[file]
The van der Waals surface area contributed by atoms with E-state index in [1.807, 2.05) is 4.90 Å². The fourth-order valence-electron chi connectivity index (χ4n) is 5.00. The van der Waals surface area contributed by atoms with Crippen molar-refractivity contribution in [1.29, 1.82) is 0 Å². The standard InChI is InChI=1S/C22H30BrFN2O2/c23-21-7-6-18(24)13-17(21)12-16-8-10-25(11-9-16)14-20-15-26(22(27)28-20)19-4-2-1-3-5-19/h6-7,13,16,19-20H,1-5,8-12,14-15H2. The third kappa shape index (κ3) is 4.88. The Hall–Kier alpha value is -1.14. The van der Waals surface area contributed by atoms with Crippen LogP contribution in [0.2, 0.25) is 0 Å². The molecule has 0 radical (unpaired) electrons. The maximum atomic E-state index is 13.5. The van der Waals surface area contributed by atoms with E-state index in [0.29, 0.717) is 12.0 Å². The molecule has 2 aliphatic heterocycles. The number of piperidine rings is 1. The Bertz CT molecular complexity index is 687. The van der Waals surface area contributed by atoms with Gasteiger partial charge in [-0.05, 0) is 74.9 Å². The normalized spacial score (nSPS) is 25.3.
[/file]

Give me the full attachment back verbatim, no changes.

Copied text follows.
The van der Waals surface area contributed by atoms with E-state index in [1.807, 2.05) is 4.90 Å². The fourth-order valence-electron chi connectivity index (χ4n) is 5.00. The van der Waals surface area contributed by atoms with Crippen molar-refractivity contribution in [1.29, 1.82) is 0 Å². The standard InChI is InChI=1S/C22H30BrFN2O2/c23-21-7-6-18(24)13-17(21)12-16-8-10-25(11-9-16)14-20-15-26(22(27)28-20)19-4-2-1-3-5-19/h6-7,13,16,19-20H,1-5,8-12,14-15H2. The third kappa shape index (κ3) is 4.88. The Hall–Kier alpha value is -1.14. The van der Waals surface area contributed by atoms with Crippen LogP contribution in [0.2, 0.25) is 0 Å². The molecule has 0 radical (unpaired) electrons. The maximum atomic E-state index is 13.5. The van der Waals surface area contributed by atoms with E-state index in [0.29, 0.717) is 12.0 Å². The molecule has 2 aliphatic heterocycles. The number of piperidine rings is 1. The Bertz CT molecular complexity index is 687. The van der Waals surface area contributed by atoms with Gasteiger partial charge in [-0.05, 0) is 74.9 Å². The normalized spacial score (nSPS) is 25.3.